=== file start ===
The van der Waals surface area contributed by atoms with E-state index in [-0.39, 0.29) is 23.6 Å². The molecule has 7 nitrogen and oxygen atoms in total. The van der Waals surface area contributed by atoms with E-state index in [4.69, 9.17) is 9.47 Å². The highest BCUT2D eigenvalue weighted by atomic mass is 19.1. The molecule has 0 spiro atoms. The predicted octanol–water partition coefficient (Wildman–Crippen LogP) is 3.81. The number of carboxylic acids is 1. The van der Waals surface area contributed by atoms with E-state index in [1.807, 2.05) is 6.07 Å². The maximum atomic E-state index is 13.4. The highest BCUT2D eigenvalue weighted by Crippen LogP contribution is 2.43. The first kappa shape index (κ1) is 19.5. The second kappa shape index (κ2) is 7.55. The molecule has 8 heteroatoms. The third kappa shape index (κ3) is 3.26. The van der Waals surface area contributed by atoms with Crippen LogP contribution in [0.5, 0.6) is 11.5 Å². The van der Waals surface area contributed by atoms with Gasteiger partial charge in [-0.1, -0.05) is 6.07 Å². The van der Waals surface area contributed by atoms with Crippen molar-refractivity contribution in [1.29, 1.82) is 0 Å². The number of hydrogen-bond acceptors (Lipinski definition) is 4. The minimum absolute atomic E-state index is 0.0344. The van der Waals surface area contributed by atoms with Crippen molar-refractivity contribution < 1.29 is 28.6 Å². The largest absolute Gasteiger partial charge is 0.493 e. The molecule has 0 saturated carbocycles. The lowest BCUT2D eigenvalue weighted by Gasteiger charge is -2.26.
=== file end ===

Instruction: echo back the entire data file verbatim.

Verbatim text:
The van der Waals surface area contributed by atoms with E-state index in [-0.39, 0.29) is 23.6 Å². The molecule has 7 nitrogen and oxygen atoms in total. The van der Waals surface area contributed by atoms with E-state index in [4.69, 9.17) is 9.47 Å². The highest BCUT2D eigenvalue weighted by atomic mass is 19.1. The molecule has 0 spiro atoms. The predicted octanol–water partition coefficient (Wildman–Crippen LogP) is 3.81. The number of carboxylic acids is 1. The van der Waals surface area contributed by atoms with E-state index in [1.807, 2.05) is 6.07 Å². The maximum atomic E-state index is 13.4. The highest BCUT2D eigenvalue weighted by Crippen LogP contribution is 2.43. The first kappa shape index (κ1) is 19.5. The second kappa shape index (κ2) is 7.55. The molecule has 8 heteroatoms. The third kappa shape index (κ3) is 3.26. The van der Waals surface area contributed by atoms with Crippen LogP contribution in [0.5, 0.6) is 11.5 Å². The van der Waals surface area contributed by atoms with Gasteiger partial charge in [-0.1, -0.05) is 6.07 Å². The van der Waals surface area contributed by atoms with Crippen molar-refractivity contribution in [1.29, 1.82) is 0 Å². The number of hydrogen-bond acceptors (Lipinski definition) is 4. The minimum absolute atomic E-state index is 0.0344. The van der Waals surface area contributed by atoms with Crippen molar-refractivity contribution < 1.29 is 28.6 Å². The largest absolute Gasteiger partial charge is 0.493 e. The molecule has 0 saturated carbocycles. The lowest BCUT2D eigenvalue weighted by Gasteiger charge is -2.26.